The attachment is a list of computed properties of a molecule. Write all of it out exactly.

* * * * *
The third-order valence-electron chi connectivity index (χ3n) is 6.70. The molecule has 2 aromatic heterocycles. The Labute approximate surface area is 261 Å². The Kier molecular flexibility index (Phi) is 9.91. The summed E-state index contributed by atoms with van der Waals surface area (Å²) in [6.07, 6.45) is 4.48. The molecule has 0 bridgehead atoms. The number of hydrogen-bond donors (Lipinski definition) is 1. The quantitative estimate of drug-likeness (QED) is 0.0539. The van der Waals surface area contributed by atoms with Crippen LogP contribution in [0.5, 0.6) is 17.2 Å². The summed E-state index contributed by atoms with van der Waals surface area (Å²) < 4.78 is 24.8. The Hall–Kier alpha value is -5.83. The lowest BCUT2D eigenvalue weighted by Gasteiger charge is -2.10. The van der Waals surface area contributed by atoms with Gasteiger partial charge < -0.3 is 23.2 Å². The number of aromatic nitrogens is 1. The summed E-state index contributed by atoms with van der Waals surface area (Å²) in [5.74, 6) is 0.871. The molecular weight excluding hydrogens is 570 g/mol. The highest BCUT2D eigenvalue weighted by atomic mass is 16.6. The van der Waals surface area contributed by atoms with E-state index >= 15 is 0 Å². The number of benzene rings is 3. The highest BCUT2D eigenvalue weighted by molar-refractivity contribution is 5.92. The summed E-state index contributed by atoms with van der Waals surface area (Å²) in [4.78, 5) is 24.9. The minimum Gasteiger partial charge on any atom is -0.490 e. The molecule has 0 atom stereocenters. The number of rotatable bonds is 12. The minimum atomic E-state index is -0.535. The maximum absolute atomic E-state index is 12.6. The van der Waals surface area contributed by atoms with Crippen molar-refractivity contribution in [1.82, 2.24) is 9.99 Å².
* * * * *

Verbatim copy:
The third-order valence-electron chi connectivity index (χ3n) is 6.70. The molecule has 2 aromatic heterocycles. The Labute approximate surface area is 261 Å². The Kier molecular flexibility index (Phi) is 9.91. The summed E-state index contributed by atoms with van der Waals surface area (Å²) in [6.07, 6.45) is 4.48. The molecule has 0 bridgehead atoms. The number of hydrogen-bond donors (Lipinski definition) is 1. The quantitative estimate of drug-likeness (QED) is 0.0539. The van der Waals surface area contributed by atoms with Crippen LogP contribution in [0.5, 0.6) is 17.2 Å². The summed E-state index contributed by atoms with van der Waals surface area (Å²) < 4.78 is 24.8. The Hall–Kier alpha value is -5.83. The lowest BCUT2D eigenvalue weighted by Gasteiger charge is -2.10. The van der Waals surface area contributed by atoms with Gasteiger partial charge < -0.3 is 23.2 Å². The number of aromatic nitrogens is 1. The summed E-state index contributed by atoms with van der Waals surface area (Å²) in [5.74, 6) is 0.871. The molecular weight excluding hydrogens is 570 g/mol. The highest BCUT2D eigenvalue weighted by atomic mass is 16.6. The van der Waals surface area contributed by atoms with E-state index >= 15 is 0 Å². The number of benzene rings is 3. The highest BCUT2D eigenvalue weighted by molar-refractivity contribution is 5.92. The summed E-state index contributed by atoms with van der Waals surface area (Å²) in [4.78, 5) is 24.9. The minimum Gasteiger partial charge on any atom is -0.490 e. The molecule has 0 atom stereocenters. The number of rotatable bonds is 12. The minimum atomic E-state index is -0.535. The maximum absolute atomic E-state index is 12.6. The van der Waals surface area contributed by atoms with Crippen molar-refractivity contribution in [1.82, 2.24) is 9.99 Å².